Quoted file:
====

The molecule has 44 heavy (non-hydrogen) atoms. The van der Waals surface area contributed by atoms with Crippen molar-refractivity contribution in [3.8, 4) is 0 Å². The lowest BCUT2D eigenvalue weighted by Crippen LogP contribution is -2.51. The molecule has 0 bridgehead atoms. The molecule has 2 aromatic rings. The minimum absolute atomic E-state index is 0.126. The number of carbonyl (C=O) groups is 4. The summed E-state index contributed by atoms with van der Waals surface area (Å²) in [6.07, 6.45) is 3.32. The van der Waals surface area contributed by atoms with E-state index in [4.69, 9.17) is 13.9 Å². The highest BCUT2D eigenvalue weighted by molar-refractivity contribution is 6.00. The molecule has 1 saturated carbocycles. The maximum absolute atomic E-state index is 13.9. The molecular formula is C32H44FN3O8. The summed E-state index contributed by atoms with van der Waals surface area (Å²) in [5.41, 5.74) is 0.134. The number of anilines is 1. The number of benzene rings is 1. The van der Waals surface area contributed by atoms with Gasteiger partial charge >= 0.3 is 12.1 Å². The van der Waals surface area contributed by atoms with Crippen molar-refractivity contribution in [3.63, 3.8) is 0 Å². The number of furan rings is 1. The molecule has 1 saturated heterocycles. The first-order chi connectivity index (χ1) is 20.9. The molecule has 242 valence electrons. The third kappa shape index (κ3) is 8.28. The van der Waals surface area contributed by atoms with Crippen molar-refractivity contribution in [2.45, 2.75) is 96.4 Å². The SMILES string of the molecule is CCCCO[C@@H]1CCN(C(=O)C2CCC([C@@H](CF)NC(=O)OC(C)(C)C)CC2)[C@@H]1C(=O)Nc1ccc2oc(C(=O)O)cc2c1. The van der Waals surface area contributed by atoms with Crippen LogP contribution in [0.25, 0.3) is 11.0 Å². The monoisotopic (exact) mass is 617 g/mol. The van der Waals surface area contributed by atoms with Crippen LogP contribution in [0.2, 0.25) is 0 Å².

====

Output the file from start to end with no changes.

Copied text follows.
The molecule has 44 heavy (non-hydrogen) atoms. The van der Waals surface area contributed by atoms with Crippen molar-refractivity contribution in [3.8, 4) is 0 Å². The lowest BCUT2D eigenvalue weighted by Crippen LogP contribution is -2.51. The molecule has 0 bridgehead atoms. The molecule has 2 aromatic rings. The minimum absolute atomic E-state index is 0.126. The number of carbonyl (C=O) groups is 4. The summed E-state index contributed by atoms with van der Waals surface area (Å²) in [6.07, 6.45) is 3.32. The van der Waals surface area contributed by atoms with E-state index in [4.69, 9.17) is 13.9 Å². The highest BCUT2D eigenvalue weighted by molar-refractivity contribution is 6.00. The molecule has 1 saturated carbocycles. The maximum absolute atomic E-state index is 13.9. The molecular formula is C32H44FN3O8. The summed E-state index contributed by atoms with van der Waals surface area (Å²) in [5.41, 5.74) is 0.134. The number of anilines is 1. The number of benzene rings is 1. The van der Waals surface area contributed by atoms with Gasteiger partial charge >= 0.3 is 12.1 Å². The van der Waals surface area contributed by atoms with Crippen molar-refractivity contribution in [3.63, 3.8) is 0 Å². The number of furan rings is 1. The molecule has 1 saturated heterocycles. The first-order chi connectivity index (χ1) is 20.9. The molecule has 242 valence electrons. The third kappa shape index (κ3) is 8.28. The van der Waals surface area contributed by atoms with Crippen molar-refractivity contribution in [2.45, 2.75) is 96.4 Å². The SMILES string of the molecule is CCCCO[C@@H]1CCN(C(=O)C2CCC([C@@H](CF)NC(=O)OC(C)(C)C)CC2)[C@@H]1C(=O)Nc1ccc2oc(C(=O)O)cc2c1. The van der Waals surface area contributed by atoms with Crippen LogP contribution in [0.25, 0.3) is 11.0 Å². The monoisotopic (exact) mass is 617 g/mol. The van der Waals surface area contributed by atoms with Crippen LogP contribution in [0.2, 0.25) is 0 Å².